Goophone, the Chinese phone company known for its uncanny smartphone knockoffs, is back with its latest adaptation.
The i6, an imitation of the still-unannounced iPhone 6, rolls out online on Aug. 1. Designed based on supposedly leaked images and videos, the i6 is priced at $159.99 for the 16 GB model. For comparison, the 16 GB iPhone 5S retailed for $199 with contract and $649 unlocked.
While it sounds like a sweet deal, consumers should know that i6 uses a different processor than the iPhone and comes equipped with Android instead of iOS. It also only has a 1.4GHz processor, a downgrade from the 2GHz offered with Goophone’s i5S model, which is — you guessed it — a knockoff of the iPhone 5S.
The design of the i6 and the expected design for the rumored iPhone 6 are very close: Both have fingerprint readers on the front, an auto-focusing camera in the rear and other design hallmarks borrowed from iPhones.
However, the i6 sports a image of a bumblebee on its back instead of Apple’s classic logo the i6 sports a image of a bumblebee on its back instead of Apple’s classic logo, distinguishing itself from the iPhone’s no-frills design. Goophone hasn’t explained why it uses the bee as its logo, only remarking that it is “cute.”
Unlike the Goophone i5S, the i6 is only offered in two colors, black and white. The champagne finish was a new direction for iPhone design when the 5S emerged and was copied by Goophone (and others). It’s still unknown what colors Apple will offer for the iPhone 6.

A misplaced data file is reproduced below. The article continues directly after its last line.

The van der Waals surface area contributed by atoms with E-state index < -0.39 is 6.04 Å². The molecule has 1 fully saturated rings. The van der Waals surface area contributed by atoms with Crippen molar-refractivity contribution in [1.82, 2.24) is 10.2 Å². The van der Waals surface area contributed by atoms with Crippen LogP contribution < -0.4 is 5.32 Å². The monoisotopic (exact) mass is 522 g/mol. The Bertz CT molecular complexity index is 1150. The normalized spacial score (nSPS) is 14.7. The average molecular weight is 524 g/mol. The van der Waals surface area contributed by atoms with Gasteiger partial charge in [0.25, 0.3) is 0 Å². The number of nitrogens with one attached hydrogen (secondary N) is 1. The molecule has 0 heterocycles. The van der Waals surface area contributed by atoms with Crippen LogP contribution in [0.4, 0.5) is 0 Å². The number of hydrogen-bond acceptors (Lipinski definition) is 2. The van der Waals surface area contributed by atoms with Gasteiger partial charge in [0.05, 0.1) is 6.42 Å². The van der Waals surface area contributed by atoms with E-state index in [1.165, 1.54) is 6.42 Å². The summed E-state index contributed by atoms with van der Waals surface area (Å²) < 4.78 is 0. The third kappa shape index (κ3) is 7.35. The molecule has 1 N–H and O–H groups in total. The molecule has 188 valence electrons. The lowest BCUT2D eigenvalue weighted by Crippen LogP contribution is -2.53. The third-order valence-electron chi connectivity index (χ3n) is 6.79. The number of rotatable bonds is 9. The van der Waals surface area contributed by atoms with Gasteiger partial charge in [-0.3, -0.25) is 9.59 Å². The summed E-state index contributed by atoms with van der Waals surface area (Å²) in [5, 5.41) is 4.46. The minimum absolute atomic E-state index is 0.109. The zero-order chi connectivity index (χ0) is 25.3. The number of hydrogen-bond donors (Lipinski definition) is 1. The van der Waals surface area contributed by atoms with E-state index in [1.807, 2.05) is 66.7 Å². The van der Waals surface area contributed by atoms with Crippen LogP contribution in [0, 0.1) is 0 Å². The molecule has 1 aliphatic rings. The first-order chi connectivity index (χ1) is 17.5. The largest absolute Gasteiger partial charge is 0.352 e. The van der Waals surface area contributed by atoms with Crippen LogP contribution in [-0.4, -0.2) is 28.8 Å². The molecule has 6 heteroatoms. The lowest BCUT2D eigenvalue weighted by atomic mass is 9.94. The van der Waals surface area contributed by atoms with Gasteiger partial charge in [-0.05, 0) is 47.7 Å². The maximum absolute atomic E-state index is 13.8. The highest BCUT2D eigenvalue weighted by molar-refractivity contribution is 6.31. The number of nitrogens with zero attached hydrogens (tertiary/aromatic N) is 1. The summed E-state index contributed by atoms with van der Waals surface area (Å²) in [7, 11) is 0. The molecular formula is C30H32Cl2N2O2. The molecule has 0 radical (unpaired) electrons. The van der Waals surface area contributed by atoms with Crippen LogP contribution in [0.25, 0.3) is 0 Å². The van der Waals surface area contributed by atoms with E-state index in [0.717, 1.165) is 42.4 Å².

It’s also difficult to say exactly how closely the i6 resembles its Apple original, as designs for the iPhone 6 leaked earlier this year proved to be fake. An exact release date for the iPhone 6 has also been hazy, after rumors that a smaller version would debut in August were squashed. It is now widely anticipated that both the 4.7-inch will hit the market in September, while a larger 5.5-inch model could come in the months ahead.
In the past, Goophone has mimicked the Samsung Galaxy S5 and other highly desirable smartphones. While there are obvious copyright issues at hand, Chinese authorities aren’t doing much to shut it down for now.